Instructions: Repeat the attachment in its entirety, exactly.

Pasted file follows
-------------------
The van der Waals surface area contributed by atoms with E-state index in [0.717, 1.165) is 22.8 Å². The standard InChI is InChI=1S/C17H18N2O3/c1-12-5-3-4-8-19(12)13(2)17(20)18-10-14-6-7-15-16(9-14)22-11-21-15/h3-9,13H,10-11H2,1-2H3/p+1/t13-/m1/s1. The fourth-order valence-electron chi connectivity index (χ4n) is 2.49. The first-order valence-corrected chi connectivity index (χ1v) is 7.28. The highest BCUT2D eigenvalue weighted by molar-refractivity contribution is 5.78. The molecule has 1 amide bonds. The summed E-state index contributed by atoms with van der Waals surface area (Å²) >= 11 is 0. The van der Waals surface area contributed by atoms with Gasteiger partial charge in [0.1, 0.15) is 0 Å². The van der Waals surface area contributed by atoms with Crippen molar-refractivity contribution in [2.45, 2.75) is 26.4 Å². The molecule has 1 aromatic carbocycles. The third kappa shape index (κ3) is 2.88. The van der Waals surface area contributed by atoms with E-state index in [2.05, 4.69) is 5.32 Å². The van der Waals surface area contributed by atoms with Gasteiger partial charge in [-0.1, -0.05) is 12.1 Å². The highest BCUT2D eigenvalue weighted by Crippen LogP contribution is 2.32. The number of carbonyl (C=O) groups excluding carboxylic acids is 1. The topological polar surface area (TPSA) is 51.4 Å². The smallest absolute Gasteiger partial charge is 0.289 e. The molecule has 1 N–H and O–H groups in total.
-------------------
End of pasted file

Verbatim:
The van der Waals surface area contributed by atoms with E-state index in [0.717, 1.165) is 22.8 Å². The standard InChI is InChI=1S/C17H18N2O3/c1-12-5-3-4-8-19(12)13(2)17(20)18-10-14-6-7-15-16(9-14)22-11-21-15/h3-9,13H,10-11H2,1-2H3/p+1/t13-/m1/s1. The fourth-order valence-electron chi connectivity index (χ4n) is 2.49. The first-order valence-corrected chi connectivity index (χ1v) is 7.28. The highest BCUT2D eigenvalue weighted by molar-refractivity contribution is 5.78. The molecule has 1 amide bonds. The summed E-state index contributed by atoms with van der Waals surface area (Å²) >= 11 is 0. The van der Waals surface area contributed by atoms with Gasteiger partial charge in [0.1, 0.15) is 0 Å². The van der Waals surface area contributed by atoms with Crippen molar-refractivity contribution in [2.45, 2.75) is 26.4 Å². The molecule has 1 aromatic carbocycles. The third kappa shape index (κ3) is 2.88. The van der Waals surface area contributed by atoms with E-state index in [2.05, 4.69) is 5.32 Å². The van der Waals surface area contributed by atoms with Gasteiger partial charge in [-0.1, -0.05) is 12.1 Å². The highest BCUT2D eigenvalue weighted by Crippen LogP contribution is 2.32. The number of carbonyl (C=O) groups excluding carboxylic acids is 1. The topological polar surface area (TPSA) is 51.4 Å². The smallest absolute Gasteiger partial charge is 0.289 e. The molecule has 1 N–H and O–H groups in total.